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Common Theme Emerges in Area House Fires

Officials stress importance of working smoke detectors in wake of recent death and injury

Investigators from the Montgomery County Fire Marshal’s Office are continuing to investigate the circumstances surrounding two recent residential fires that left 1 resident dead and one in Intensive Care with severe burns.


The first incident occurred Thursday night when a mobile home caught fire in the 16700 block of Main Street in Patton Village. Firefighters from Splendora and New Caney responded and pulled the 67 year old resident from the home in cardiac arrest. MCHD-EMS Paramedics were on scene and immediately started life saving efforts before transporting the victim to Kingwood Hospital. MCHD-EMS Paramedics were able to resuscitate the victim and he is currently in the intensive care unit suffering from severe burns and other fire related injuries.

Just two days later, Splendora and New Caney Firefighters were again called to a major fire in the same area, this time near Splendora. Firefighters arrived to find a home on Hill and Dale Terrace heavily involved in fire. Crews from Splendora and New Caney entered the burning home and found the home’s resident unconscious in a bathroom. Firefighters pulled him out of the burning home but he was pronounced dead at the scene. Firefighters from Porter, Caney Creek, Central Montgomery County and Plum Grove in Liberty County assisted as well. The victim has been identified as 55 yr old Timothy Burnett. A preliminary autopsy reveals that Mr. Burnett died of smoke inhalation and MCFMO Investigators believe that additional lab results will confirm high levels of toxic fire gases in his bloodstream, such as Carbon Monoxide and Hydrogen Cyanide. The investigation continues into the cause of both fires.

In just the past few weeks there have been a number of home fires that could have had fatal consequences. Earlier this month, a 15 yr old teen and his 5 yr old brother were forced to break out a bedroom window and escape when they were trapped in their burning mobile home in Willis.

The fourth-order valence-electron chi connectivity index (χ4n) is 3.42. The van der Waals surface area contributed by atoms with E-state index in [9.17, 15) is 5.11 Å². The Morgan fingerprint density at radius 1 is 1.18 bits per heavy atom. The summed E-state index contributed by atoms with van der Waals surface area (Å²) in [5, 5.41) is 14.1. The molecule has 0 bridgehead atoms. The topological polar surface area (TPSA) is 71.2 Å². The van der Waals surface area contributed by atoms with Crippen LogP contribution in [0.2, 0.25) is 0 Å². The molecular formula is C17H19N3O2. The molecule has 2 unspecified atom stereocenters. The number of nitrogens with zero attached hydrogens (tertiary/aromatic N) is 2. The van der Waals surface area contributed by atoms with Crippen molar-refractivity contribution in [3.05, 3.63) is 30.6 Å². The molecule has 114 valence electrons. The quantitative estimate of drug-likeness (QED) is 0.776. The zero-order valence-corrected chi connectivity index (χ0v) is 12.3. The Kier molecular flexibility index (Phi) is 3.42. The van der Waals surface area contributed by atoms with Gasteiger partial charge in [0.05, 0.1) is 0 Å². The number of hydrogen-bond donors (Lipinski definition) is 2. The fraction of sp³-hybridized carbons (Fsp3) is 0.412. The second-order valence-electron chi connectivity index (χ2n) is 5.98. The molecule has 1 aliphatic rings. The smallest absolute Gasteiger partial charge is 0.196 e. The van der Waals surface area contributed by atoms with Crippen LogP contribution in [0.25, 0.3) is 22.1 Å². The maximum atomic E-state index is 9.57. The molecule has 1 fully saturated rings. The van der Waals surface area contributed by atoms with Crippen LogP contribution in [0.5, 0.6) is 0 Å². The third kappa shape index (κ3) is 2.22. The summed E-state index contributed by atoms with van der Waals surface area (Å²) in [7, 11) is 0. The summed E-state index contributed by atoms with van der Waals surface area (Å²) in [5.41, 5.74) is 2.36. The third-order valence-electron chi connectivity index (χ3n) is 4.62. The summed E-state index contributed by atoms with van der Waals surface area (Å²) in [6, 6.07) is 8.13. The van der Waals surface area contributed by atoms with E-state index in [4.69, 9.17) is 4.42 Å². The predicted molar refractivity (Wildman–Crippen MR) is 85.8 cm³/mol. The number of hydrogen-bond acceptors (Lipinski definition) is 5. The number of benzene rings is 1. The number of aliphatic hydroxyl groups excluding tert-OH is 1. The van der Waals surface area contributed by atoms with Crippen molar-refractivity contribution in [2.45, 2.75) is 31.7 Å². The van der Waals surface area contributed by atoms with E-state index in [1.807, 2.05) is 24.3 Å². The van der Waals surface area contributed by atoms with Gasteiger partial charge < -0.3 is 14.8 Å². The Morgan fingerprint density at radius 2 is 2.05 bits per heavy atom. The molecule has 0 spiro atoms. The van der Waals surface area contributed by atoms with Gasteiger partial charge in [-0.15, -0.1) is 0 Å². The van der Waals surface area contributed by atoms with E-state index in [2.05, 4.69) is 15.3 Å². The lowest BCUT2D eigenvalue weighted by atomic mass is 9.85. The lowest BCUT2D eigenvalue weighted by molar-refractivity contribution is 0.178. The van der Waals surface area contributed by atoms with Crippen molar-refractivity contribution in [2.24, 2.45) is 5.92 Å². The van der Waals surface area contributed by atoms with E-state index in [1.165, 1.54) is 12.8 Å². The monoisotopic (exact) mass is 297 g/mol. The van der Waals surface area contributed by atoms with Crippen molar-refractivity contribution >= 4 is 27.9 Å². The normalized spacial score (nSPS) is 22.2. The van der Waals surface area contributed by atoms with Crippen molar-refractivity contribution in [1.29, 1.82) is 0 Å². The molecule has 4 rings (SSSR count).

A number of these fires share a common theme, either missing or non-functioning smoke detectors. Smoke detectors were present in the home in Willis, but the batteries were missing and there is no indication of working smoke detectors in the most recent fatal fire this weekend.

With the approach of cooler weather, the number of fires across the nation will grow. Increasing numbers of home fires due to home heating and holiday cooking lead to a spike every year across the nation in both the number of fires and the number of persons killed in home fires.

As the peak season for home fires approaches, fire officials are calling for action on the part of homeowners and residents to limit the damage and deaths due to fire in our area. The Porter, New Caney and Splendora Fire Departments all have assistance programs for homeowners who cannot afford a smoke a detector or need assistance installing them in their home. If you are a homeowner and need assistance please contact your local fire station.

If you are renting an apartment, house or mobile home, State law requires your landlord to install smoke detectors in your home. After that, each tenant is responsible for maintaining fresh batteries in the detectors and notifying the landlord if the detectors need to be replaced.

Batteries should be replaced at least once a year, and now is the perfect time to get that done. As we change our clocks this weekend, we should be reminded that it is time to change the batteries in our smoke detectors. In addition, you should replace any smoke detectors over 10 years old as they lose their effectiveness over time.

Having working smoke detectors in your home cuts your chance of dying in a fire IN HALF. Smoke detectors should be placed in every bedroom, hallway and living area of your home. Avoid placing smoke detectors in the kitchen to avoid false activations, instead placing them in nearby rooms.


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